“This seventh edition of PieceWork’s Knitting Traditions is all about lace—its magic and mystery and its ethereal quality—as expressed in knitting.
The word ‘lace’ comes from the Latin verb laqueare, ‘to ensnare.’ Many believe that lace originated with efforts to reproduce the web made by nature’s consummate lacemaker, the spider. The openwork fabric that would come to be known as lace originated in the sixteenth century, and the lace industry quickly became a force to be reckoned with. Lace made and broke national economies. Women and men died trying to possess the finest examples. Smugglers devised creative (and some ghoulish) ways to avoid paying taxes and duties on it. Numerous governments established laws that restricted who could wear it.
Each piece of lace speaks so eloquently to the beauty and value of work done by someone’s hand, whether that of an unknown maker of the past or one of today’s practitioners of lace knitting. And the lacemakers’ stories are just as intriguing as their lace.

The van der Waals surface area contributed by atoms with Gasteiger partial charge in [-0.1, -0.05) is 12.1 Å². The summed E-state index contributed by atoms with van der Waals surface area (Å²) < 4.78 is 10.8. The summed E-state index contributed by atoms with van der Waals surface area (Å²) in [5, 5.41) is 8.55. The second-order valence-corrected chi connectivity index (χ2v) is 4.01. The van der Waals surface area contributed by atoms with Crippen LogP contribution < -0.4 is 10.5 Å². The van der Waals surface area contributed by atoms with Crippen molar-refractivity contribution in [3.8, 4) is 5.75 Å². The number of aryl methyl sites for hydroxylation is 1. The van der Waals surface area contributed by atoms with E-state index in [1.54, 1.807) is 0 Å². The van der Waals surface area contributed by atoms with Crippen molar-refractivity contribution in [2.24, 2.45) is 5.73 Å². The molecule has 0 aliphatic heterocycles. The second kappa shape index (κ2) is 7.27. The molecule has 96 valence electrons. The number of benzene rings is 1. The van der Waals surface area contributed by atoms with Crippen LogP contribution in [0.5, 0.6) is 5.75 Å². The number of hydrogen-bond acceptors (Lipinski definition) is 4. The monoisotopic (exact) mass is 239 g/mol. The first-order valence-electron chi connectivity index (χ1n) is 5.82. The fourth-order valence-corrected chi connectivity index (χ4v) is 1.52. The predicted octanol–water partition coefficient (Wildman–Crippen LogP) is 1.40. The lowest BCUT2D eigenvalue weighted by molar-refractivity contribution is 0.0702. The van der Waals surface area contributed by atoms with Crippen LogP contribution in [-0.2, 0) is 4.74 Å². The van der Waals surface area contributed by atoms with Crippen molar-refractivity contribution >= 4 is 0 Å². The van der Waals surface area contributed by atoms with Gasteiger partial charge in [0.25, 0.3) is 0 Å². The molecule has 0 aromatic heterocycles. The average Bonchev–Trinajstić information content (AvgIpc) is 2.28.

In these pages, you’ll find stunning stoles, scarves, and shawls, an entire section with lace patterns from Victorian England, and lacy edgings, doilies, socks, and more. In addition to new patterns designed for this edition, our archives yielded a selection of older lace patterns that are no longer widely available.
Although knitting lace came along a little later than lace in its earliest forms—bobbin and needle—its fascinating history is still centuries old, and its traditions grow stronger with the addition of each new lace knitter to the fold. Please enjoy Knitting Traditions’ look at lace!” —Jeane Hutchins, editor